Risk-taking seems to have fared well for chef Bill Kim, who first took a gamble in 2008 opening an off-the-grid dumpling shop in an Avondale strip mall called Urban Belly. The restaurant became so popular that Kim expanded to yet another chancey location beneath the Western blue line stop in 2009 with a Puerto Rican-Korean street food concept called Belly Shack. Still going strong two years later, Kim has been putting the final touches on his line of specialty sauces called Urban Belly Foods, while also looking to go even bigger this time with a third location out West in downtown Los Angeles. Here, Kim tells us what to expect.
Why the move to L.A.?
My sister-in-law lives there and she understands the market, so we're really wanting to be there. Chicago is always my home, but I think we're ready to branch off and do something else. We kind of shut some doors on what we were going to do on the East Coast, I think it could be a great place to let my hair down.
Will it be another Belly concept?
Oh yeah. We have at least four names—all with Belly in the name. I don't like to repeat myself, so, it won't be the same as Urban Belly and Belly Shack, but we'll definitely have influences from Chicago, Asia, and Latin America combined with the West Coast and what they offer, and their year-round produce.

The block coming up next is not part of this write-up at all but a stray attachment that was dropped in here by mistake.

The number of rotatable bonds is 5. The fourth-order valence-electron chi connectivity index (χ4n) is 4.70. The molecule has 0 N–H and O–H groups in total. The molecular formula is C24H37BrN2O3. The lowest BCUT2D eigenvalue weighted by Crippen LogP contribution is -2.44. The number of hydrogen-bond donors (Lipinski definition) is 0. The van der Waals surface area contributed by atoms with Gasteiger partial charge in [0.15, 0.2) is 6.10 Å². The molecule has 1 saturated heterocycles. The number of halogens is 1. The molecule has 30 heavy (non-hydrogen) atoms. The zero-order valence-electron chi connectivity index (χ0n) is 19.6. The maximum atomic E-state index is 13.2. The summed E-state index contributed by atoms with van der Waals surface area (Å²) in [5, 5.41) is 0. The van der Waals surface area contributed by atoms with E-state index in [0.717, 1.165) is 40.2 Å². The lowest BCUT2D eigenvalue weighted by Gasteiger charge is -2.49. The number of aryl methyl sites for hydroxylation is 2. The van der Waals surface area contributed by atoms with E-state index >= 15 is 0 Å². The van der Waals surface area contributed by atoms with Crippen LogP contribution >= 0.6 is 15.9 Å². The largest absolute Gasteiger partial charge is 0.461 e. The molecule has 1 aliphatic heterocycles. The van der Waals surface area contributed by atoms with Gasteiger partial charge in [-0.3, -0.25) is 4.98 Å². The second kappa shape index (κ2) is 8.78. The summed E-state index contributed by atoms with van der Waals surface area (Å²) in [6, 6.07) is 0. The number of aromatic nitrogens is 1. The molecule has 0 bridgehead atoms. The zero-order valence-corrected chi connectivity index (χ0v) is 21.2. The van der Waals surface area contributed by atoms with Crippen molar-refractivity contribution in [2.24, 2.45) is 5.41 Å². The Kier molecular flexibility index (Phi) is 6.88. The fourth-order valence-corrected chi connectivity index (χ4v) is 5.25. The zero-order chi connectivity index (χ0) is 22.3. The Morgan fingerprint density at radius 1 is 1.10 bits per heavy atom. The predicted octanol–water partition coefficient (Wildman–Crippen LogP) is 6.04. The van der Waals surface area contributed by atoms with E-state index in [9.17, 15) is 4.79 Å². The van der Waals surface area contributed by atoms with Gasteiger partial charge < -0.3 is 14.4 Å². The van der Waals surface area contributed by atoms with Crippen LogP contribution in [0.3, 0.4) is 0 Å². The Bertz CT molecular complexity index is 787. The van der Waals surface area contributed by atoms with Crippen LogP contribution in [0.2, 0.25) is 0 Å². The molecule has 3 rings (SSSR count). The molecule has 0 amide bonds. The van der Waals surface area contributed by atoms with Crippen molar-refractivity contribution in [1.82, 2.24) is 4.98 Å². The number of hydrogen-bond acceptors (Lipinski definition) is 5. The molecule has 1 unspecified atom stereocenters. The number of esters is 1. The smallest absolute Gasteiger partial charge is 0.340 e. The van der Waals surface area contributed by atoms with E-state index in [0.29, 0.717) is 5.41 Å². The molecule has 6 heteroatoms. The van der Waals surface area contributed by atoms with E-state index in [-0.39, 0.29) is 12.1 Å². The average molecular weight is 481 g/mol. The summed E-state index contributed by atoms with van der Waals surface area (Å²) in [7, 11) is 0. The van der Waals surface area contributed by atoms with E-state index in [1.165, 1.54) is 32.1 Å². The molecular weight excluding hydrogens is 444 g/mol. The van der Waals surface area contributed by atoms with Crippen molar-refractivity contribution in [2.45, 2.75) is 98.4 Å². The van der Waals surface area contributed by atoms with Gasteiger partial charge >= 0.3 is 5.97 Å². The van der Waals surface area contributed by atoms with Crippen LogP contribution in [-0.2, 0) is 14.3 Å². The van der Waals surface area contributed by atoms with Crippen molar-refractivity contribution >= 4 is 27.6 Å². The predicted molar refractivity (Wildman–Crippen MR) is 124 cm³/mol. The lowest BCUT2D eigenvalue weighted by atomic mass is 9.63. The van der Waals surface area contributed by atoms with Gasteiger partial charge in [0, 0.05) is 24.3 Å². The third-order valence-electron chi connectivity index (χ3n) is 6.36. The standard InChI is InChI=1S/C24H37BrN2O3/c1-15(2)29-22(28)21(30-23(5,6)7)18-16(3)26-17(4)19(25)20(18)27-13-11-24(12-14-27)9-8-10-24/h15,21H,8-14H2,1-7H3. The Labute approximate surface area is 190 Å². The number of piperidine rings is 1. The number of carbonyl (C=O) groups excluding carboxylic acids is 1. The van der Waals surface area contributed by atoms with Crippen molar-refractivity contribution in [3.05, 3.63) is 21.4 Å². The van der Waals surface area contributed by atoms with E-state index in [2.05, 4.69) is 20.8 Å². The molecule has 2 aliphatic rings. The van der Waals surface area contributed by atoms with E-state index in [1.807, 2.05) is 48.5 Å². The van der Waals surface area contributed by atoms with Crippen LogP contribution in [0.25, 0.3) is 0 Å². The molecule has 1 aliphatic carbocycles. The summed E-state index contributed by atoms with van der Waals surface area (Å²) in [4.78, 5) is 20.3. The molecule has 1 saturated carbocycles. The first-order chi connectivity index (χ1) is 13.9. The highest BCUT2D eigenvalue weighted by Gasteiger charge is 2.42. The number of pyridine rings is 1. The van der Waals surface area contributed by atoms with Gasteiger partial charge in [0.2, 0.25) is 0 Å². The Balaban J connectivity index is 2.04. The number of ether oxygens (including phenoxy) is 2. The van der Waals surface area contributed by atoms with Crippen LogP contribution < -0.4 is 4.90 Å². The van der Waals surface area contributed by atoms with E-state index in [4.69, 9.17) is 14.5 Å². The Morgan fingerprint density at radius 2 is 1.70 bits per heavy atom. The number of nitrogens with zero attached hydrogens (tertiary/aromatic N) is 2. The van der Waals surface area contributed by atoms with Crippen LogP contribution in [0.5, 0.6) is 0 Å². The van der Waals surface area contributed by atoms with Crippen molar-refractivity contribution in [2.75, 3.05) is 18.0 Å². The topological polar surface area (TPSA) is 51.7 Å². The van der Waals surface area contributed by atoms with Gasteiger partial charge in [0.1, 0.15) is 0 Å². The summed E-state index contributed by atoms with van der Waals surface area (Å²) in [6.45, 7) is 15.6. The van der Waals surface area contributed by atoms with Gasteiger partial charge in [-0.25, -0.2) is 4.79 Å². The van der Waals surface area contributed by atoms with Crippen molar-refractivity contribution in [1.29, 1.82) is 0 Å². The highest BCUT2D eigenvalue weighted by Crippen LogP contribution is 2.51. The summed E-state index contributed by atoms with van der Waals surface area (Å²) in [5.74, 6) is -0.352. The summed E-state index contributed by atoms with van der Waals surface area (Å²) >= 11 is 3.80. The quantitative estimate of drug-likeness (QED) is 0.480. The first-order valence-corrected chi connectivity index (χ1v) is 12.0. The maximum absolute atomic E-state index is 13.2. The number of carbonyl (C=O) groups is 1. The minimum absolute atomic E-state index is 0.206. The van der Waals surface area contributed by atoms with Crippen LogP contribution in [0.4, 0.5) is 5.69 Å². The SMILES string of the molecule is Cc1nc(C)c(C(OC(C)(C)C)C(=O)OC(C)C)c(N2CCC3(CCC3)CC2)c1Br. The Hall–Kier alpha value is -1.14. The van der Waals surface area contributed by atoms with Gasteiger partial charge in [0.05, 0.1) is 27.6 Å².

L.A. has a pretty big street food and Korean fusion scene there right now. Are you afraid it might be seen as played out?
The thing is, I grew up in Korea, so I passed by a lot of street vendors when I was younger. When I was seven years old, I was eating rice cake or fish cake cooked in fish broth. It's never been, 'Oh my god, we're doing street food!' It's something I grew up with. So, even though it has been popular the past couple of years in the States, street food and homage to humble foods has always existed for me.
When are you thinking of heading out there?
We'll probably do a pop-up within the next six months and then go from there.
Have you been scouting locations?
Over the last three years, we've been there 12 times tasting and researching. Downtown L.A., that's where we want to be. Some people might not think so, but look at where Urban Belly and Belly Shack are: they're in places where people don't think a restaurant should be. I feel like we're the restaurant underdogs and we're okay with that, we like that role. [The Feast]
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